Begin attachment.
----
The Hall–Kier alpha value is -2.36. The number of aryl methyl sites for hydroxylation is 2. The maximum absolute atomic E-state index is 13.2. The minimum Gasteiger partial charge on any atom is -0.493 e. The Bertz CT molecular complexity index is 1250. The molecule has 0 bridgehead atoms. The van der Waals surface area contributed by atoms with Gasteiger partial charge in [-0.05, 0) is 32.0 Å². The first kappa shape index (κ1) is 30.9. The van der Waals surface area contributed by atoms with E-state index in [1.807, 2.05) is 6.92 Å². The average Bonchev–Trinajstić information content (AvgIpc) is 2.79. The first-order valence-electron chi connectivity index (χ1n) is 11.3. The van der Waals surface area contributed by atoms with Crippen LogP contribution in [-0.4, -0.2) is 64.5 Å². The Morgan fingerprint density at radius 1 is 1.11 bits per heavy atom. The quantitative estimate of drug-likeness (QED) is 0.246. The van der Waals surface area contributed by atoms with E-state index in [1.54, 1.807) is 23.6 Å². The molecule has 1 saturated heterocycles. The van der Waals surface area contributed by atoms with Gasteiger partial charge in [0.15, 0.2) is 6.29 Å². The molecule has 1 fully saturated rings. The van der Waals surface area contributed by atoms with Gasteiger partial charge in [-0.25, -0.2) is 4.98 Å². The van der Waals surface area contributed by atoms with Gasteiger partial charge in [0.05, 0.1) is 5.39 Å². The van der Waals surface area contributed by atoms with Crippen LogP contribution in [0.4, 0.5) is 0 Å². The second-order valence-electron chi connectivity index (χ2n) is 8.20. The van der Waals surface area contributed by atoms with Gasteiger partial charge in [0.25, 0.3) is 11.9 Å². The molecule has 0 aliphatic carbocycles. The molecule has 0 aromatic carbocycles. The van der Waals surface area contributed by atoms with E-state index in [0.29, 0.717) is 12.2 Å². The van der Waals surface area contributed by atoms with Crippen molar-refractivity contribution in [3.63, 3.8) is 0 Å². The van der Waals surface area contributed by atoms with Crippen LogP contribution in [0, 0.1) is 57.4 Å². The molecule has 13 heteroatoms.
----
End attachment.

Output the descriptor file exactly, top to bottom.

The Hall–Kier alpha value is -2.36. The number of aryl methyl sites for hydroxylation is 2. The maximum absolute atomic E-state index is 13.2. The minimum Gasteiger partial charge on any atom is -0.493 e. The Bertz CT molecular complexity index is 1250. The molecule has 0 bridgehead atoms. The van der Waals surface area contributed by atoms with Gasteiger partial charge in [-0.05, 0) is 32.0 Å². The first kappa shape index (κ1) is 30.9. The van der Waals surface area contributed by atoms with E-state index in [1.807, 2.05) is 6.92 Å². The average Bonchev–Trinajstić information content (AvgIpc) is 2.79. The first-order valence-electron chi connectivity index (χ1n) is 11.3. The van der Waals surface area contributed by atoms with Crippen LogP contribution in [-0.4, -0.2) is 64.5 Å². The Morgan fingerprint density at radius 1 is 1.11 bits per heavy atom. The quantitative estimate of drug-likeness (QED) is 0.246. The van der Waals surface area contributed by atoms with E-state index in [1.54, 1.807) is 23.6 Å². The molecule has 1 saturated heterocycles. The van der Waals surface area contributed by atoms with Gasteiger partial charge in [0.15, 0.2) is 6.29 Å². The molecule has 1 fully saturated rings. The van der Waals surface area contributed by atoms with Gasteiger partial charge in [-0.25, -0.2) is 4.98 Å². The van der Waals surface area contributed by atoms with Gasteiger partial charge in [0.05, 0.1) is 5.39 Å². The van der Waals surface area contributed by atoms with Crippen LogP contribution in [0.4, 0.5) is 0 Å². The second-order valence-electron chi connectivity index (χ2n) is 8.20. The van der Waals surface area contributed by atoms with Gasteiger partial charge in [0.25, 0.3) is 11.9 Å². The molecule has 0 aliphatic carbocycles. The molecule has 0 aromatic carbocycles. The van der Waals surface area contributed by atoms with E-state index in [0.29, 0.717) is 12.2 Å². The van der Waals surface area contributed by atoms with Crippen molar-refractivity contribution in [3.63, 3.8) is 0 Å². The van der Waals surface area contributed by atoms with Crippen LogP contribution in [0, 0.1) is 57.4 Å². The molecule has 13 heteroatoms.